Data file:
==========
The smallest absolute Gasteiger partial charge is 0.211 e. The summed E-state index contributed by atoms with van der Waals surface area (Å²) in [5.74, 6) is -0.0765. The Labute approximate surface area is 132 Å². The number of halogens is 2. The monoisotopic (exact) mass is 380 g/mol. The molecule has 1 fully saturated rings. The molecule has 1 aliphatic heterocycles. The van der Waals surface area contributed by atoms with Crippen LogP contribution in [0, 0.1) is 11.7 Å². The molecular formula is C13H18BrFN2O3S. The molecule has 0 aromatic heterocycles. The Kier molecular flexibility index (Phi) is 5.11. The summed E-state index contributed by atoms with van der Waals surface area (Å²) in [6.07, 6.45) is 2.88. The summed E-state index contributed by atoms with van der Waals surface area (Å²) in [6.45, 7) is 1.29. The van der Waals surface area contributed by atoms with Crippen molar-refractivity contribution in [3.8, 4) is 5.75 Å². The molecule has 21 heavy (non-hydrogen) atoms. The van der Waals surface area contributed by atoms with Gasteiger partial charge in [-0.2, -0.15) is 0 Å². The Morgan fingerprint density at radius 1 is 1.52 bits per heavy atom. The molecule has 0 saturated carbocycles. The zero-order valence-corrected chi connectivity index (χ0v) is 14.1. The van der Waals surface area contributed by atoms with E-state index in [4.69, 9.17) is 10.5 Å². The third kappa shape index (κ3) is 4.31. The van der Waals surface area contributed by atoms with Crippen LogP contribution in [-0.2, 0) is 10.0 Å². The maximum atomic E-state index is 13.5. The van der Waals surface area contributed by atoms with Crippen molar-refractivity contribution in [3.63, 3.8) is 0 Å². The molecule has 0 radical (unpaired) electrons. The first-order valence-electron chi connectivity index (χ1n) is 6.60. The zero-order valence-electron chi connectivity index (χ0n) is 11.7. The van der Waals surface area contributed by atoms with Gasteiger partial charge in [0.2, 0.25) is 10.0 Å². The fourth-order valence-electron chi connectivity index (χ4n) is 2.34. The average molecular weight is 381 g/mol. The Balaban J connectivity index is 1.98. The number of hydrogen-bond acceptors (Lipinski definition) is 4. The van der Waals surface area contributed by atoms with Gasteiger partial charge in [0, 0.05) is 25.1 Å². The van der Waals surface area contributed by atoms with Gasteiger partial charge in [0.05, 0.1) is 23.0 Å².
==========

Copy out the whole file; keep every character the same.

The smallest absolute Gasteiger partial charge is 0.211 e. The summed E-state index contributed by atoms with van der Waals surface area (Å²) in [5.74, 6) is -0.0765. The Labute approximate surface area is 132 Å². The number of halogens is 2. The monoisotopic (exact) mass is 380 g/mol. The molecule has 1 fully saturated rings. The molecule has 1 aliphatic heterocycles. The van der Waals surface area contributed by atoms with Crippen LogP contribution in [0, 0.1) is 11.7 Å². The molecular formula is C13H18BrFN2O3S. The molecule has 0 aromatic heterocycles. The Kier molecular flexibility index (Phi) is 5.11. The summed E-state index contributed by atoms with van der Waals surface area (Å²) in [6.07, 6.45) is 2.88. The summed E-state index contributed by atoms with van der Waals surface area (Å²) in [6.45, 7) is 1.29. The van der Waals surface area contributed by atoms with Crippen molar-refractivity contribution in [3.8, 4) is 5.75 Å². The molecule has 21 heavy (non-hydrogen) atoms. The van der Waals surface area contributed by atoms with Gasteiger partial charge in [-0.2, -0.15) is 0 Å². The Morgan fingerprint density at radius 1 is 1.52 bits per heavy atom. The molecule has 0 saturated carbocycles. The zero-order valence-corrected chi connectivity index (χ0v) is 14.1. The van der Waals surface area contributed by atoms with E-state index in [4.69, 9.17) is 10.5 Å². The third kappa shape index (κ3) is 4.31. The van der Waals surface area contributed by atoms with Crippen LogP contribution in [-0.2, 0) is 10.0 Å². The maximum atomic E-state index is 13.5. The van der Waals surface area contributed by atoms with Crippen molar-refractivity contribution in [3.63, 3.8) is 0 Å². The molecule has 0 radical (unpaired) electrons. The first-order valence-electron chi connectivity index (χ1n) is 6.60. The zero-order valence-electron chi connectivity index (χ0n) is 11.7. The van der Waals surface area contributed by atoms with Gasteiger partial charge in [0.2, 0.25) is 10.0 Å². The fourth-order valence-electron chi connectivity index (χ4n) is 2.34. The average molecular weight is 381 g/mol. The Balaban J connectivity index is 1.98. The number of hydrogen-bond acceptors (Lipinski definition) is 4. The van der Waals surface area contributed by atoms with Gasteiger partial charge in [0, 0.05) is 25.1 Å². The van der Waals surface area contributed by atoms with Gasteiger partial charge in [0.05, 0.1) is 23.0 Å².